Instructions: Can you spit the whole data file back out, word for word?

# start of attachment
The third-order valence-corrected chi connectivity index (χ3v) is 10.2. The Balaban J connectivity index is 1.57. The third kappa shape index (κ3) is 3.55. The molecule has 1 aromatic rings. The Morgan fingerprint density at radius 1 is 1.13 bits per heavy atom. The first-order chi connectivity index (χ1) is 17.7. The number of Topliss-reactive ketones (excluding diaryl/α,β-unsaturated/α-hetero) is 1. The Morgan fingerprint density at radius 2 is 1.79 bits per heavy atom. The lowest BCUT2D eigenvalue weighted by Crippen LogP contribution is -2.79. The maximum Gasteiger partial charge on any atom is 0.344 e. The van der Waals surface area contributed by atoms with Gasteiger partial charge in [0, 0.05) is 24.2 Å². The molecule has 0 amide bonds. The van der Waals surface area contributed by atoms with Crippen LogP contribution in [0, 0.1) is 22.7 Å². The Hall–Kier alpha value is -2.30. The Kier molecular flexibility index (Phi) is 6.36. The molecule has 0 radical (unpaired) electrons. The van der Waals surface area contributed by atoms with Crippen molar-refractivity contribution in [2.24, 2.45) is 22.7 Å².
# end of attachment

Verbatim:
The third-order valence-corrected chi connectivity index (χ3v) is 10.2. The Balaban J connectivity index is 1.57. The third kappa shape index (κ3) is 3.55. The molecule has 1 aromatic rings. The Morgan fingerprint density at radius 1 is 1.13 bits per heavy atom. The first-order chi connectivity index (χ1) is 17.7. The number of Topliss-reactive ketones (excluding diaryl/α,β-unsaturated/α-hetero) is 1. The Morgan fingerprint density at radius 2 is 1.79 bits per heavy atom. The lowest BCUT2D eigenvalue weighted by Crippen LogP contribution is -2.79. The maximum Gasteiger partial charge on any atom is 0.344 e. The van der Waals surface area contributed by atoms with Gasteiger partial charge in [0, 0.05) is 24.2 Å². The molecule has 0 amide bonds. The van der Waals surface area contributed by atoms with Crippen LogP contribution in [0, 0.1) is 22.7 Å². The Hall–Kier alpha value is -2.30. The Kier molecular flexibility index (Phi) is 6.36. The molecule has 0 radical (unpaired) electrons. The van der Waals surface area contributed by atoms with Crippen molar-refractivity contribution in [2.24, 2.45) is 22.7 Å².